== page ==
They say, "Little children, little problems; bigger children, bigger problems." What they mean is that the tween and teen years are nothing to sneeze at, and if you're a parent of a tween or teen, you know this. But new research confirms that active and engaged listening can help your teens open up more and share their life--which means you can make more of a difference for them when hard times hit.

When our tweens and teens share disturbing things with us, it's hard to not immediately react and move to fix or correct. But research from the University of Reading showed that active and engaged listening when teens were self-disclosing helped their feelings of well-being and made them more prone to share with their parents.

The researchers asked over 1000 13- to 16-year-olds to watch a staged conversation in which a parent and a teen talked about something difficult. In the vignettes, the parent adopted different body language and listening behavior and teens saw different versions.

What the research team found was that those teens who watched versions where the parent was actively engaged and visibly attentive said they believed the teen would have felt better about themselves if they were the teen and that opening up again for their parents would be more likely.

The active and engaged listening they were speaking of utilized techniques like eye contact and nodding as well as using keywords to praise the teens' willingness to be open and share hurt feelings.

This study is the first to look at the quality of listening to your teens vice additional parenting techniques combined and shows that active engagement with the teens made them feel more connected to their parent and authentically heard.

Dr. Netta Weinstein is an associate professor in clinical and social psychology at the University of Reading. She co-led the study and said that it's known that listening to someone's problems is an effective way to reassure them and establish connections. Still, until now, there was little attention paid to the quality of listening, Dr. Weinstein said, and that makes a difference to our teens.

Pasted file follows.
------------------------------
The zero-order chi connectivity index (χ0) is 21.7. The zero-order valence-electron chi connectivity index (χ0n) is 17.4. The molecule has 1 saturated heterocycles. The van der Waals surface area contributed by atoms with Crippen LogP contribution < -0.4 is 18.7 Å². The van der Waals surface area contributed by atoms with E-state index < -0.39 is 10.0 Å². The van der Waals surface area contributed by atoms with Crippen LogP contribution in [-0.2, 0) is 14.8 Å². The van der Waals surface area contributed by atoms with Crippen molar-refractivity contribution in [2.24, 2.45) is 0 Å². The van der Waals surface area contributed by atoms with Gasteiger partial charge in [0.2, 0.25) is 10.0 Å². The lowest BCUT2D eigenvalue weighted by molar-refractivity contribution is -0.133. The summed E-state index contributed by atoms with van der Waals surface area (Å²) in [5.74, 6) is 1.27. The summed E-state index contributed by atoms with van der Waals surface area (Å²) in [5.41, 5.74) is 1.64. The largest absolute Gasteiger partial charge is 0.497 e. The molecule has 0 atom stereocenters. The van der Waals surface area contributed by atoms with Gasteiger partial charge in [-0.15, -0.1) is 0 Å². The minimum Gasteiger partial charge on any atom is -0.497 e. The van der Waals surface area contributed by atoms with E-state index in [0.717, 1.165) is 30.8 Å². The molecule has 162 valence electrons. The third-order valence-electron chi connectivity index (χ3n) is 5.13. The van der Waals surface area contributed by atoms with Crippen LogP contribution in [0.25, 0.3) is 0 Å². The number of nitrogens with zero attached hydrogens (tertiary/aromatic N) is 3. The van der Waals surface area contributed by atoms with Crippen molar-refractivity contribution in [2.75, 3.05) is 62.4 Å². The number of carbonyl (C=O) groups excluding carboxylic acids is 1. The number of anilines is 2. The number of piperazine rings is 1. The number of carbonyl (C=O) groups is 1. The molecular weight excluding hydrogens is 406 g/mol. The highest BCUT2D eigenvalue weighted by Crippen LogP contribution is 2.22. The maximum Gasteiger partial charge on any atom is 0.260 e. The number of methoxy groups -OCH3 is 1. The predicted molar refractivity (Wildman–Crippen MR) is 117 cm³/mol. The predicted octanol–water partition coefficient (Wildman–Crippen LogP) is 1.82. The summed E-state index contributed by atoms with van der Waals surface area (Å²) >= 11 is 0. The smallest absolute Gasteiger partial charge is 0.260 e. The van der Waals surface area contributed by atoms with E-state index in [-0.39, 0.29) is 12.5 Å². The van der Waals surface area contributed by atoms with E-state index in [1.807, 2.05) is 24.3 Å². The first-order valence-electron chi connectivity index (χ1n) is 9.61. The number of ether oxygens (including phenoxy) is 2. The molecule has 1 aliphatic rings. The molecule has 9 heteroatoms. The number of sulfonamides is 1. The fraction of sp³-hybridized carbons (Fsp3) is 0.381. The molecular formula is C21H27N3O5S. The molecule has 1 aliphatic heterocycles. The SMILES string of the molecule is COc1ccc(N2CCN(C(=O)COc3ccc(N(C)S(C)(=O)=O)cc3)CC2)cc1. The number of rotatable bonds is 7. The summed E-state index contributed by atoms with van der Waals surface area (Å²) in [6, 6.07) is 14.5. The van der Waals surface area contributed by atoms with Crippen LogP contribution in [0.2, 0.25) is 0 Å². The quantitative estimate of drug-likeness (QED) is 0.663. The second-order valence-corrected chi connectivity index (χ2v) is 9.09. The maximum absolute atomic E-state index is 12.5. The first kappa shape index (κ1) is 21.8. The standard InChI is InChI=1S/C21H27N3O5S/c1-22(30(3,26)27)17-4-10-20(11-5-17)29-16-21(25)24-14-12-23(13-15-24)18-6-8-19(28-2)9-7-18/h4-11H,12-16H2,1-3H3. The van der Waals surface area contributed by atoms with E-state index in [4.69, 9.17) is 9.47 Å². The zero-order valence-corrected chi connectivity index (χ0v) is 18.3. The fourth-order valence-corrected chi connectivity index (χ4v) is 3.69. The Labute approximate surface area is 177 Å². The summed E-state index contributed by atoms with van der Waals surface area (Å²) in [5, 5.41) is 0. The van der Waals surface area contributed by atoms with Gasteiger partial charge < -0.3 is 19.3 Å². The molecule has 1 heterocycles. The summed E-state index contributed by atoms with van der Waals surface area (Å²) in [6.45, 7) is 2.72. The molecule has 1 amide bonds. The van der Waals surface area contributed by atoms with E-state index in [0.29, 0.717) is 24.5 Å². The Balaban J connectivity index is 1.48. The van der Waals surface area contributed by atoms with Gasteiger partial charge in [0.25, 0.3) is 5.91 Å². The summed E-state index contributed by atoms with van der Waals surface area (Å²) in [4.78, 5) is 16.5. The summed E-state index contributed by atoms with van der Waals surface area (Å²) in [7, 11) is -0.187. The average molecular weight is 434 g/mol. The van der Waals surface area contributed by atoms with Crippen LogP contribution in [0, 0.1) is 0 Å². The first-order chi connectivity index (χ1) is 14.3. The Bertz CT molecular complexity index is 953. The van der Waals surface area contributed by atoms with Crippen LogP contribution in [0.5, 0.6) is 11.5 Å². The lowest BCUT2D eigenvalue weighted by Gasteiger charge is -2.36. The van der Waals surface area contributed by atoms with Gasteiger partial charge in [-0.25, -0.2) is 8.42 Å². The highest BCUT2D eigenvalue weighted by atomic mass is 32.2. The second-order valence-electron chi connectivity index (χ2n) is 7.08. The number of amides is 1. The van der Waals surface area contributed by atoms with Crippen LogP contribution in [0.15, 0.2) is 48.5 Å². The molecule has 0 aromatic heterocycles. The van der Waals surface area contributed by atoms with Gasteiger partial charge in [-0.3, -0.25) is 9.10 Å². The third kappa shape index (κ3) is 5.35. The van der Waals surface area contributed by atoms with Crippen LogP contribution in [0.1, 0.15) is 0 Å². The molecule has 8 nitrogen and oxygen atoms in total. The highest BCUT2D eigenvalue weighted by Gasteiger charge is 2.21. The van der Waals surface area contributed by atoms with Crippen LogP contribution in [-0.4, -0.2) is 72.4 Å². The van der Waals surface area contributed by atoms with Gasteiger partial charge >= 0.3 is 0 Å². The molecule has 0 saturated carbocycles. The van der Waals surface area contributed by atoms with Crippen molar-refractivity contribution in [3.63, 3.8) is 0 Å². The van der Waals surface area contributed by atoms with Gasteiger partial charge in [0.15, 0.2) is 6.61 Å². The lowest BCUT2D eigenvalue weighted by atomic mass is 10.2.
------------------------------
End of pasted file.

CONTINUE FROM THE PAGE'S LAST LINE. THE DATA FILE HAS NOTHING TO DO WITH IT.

She went on to say that the study showed quietly listening to a teenager while showing them they're appreciated for their honesty and valued for their truth has a powerful effect on their willingness to open up about other issues.

The study looked at a group split fairly evenly of male and female teens, with three identifying as another gender, and the team found that gender didn't make a difference in the importance of active listening.

The videos showed scenarios where teens admitted to issues and feelings troubling many teens today--trying vaping and feeling shame, or being rejected after refusing to try vaping and being hurt.

The teens shared that being listened to well, and not just being heard, would lead to better discussions between the parents and teens in the future. Dr. Weinstein said that we obviously have no way to know how often the expectation of better conversations turned into reality, but was more likely when active and engaged listening on the parent's part was involved.

The takeaway? Be the safe place your teens can come to and share their feelings and their valid concerns about living as a teen in today's world. Consequences for actions are legitimate, but be sure your teens know that there is merit in being honest and upfront, and that you'll actively listen to where they're coming from before the talk of consequences occur.

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